Onscreen menus provide full control over setup, video, and audio. There are five color-temperature presets, plus a user-accessible manual color-temperature setting with full calibration controls. There are also two noise-reduction controls: DNR (Digital Noise Reduction), and MPEG NR for MPEG mosquito noise. Something called CTI (Color Transient Improvement) is said to provide "clearer color contours." There is also a DRE (Dynamic Range Enhancement) adjustment with four settings (Off, High, Mid, Low) and a Color Management control allowing individual control of red, yellow, green, cyan, blue, and magenta. Except as noted below, I left most of these controls in their off or neutral positions.

Pioneer designed the Elite PRO-1120HD with ISF (Imaging Science Foundation) calibration aids—called ISF C3 (Custom Calibration Configuration)—including setup via RS-232 and a special locked memory for an ISF calibrator to save his or her settings. The ISF software is compatible with a variety of calibration tools, and the ISF C3 feature remains hidden to the viewer or calibrator until one of those tools is employed. (There is no mention whatsoever of this ISF feature in the owner's manual.) But to use it, you need special software (from Milori) to complement your calibration device. Since we lacked that software, we relied solely on our Photo Research PR-650 SpectraColorimeter to perform the calibration the old-fashioned way, and employed the standard User memory to save the results.

As expected, Pioneer's PureCinema deinterlacing detects film-based sources. It can be turned off, set to Standard (STD) to enable 3:2 pulldown for use with interlaced film-originated sources, or switched to ADV (Advanced), which is a 3:3 pulldown mode. That is, it takes film-based material that was produced at 24 frames per second and displays it at 72fps on the screen. In theory this should produce smoother motion than conventional 3:2 pulldown.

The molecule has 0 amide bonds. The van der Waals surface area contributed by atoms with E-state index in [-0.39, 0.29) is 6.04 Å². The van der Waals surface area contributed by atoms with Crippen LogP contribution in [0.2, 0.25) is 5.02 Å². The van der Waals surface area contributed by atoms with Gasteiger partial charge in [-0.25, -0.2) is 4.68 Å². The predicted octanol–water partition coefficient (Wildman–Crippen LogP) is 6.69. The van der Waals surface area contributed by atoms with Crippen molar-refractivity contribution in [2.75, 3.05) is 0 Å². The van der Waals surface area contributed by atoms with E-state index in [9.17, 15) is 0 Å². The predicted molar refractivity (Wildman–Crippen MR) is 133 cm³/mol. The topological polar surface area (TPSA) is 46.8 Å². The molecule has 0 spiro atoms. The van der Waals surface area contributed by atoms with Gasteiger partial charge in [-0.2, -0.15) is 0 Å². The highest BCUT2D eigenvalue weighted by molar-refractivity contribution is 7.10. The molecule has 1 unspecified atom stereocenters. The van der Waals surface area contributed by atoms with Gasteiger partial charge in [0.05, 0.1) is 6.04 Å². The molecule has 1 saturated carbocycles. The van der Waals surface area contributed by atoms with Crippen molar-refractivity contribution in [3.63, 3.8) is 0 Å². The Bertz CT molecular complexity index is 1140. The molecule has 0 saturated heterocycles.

The usual slate of selectable aspect ratios are available, including one of those uneven stretchy modes designed to turn 4:3 into some semblance of a full widescreen experience. There is also a mode that adjusts the side bars in 4:3 material to correspond to the brightness of the image and minimize the chance of burn-in.

The display has a built-in, low-powered stereo amplifier for use with outboard speakers, and removable, cosmetically matching speakers are provided with the system. You may use them or leave them in the box they came in, as I did. If you have room for them, they might be useful for casual TV watching, but they are no substitute for a good home theater surround system.

The PRO-R05U Media Receiver emitted a low-level mechanical hum, which was only just audible from a reasonable distance in a quiet room. It shouldn't be a concern with audio playing at any normal level.

The PRO-1120HD package includes Pioneer's next-generation plasma panel. The company's ACE III (Advanced Continuous Emission III) technology uses 10-bit video processing. While consumer video sources are limited to 8 bits, there are technical advantages to processing them at a higher bit depth.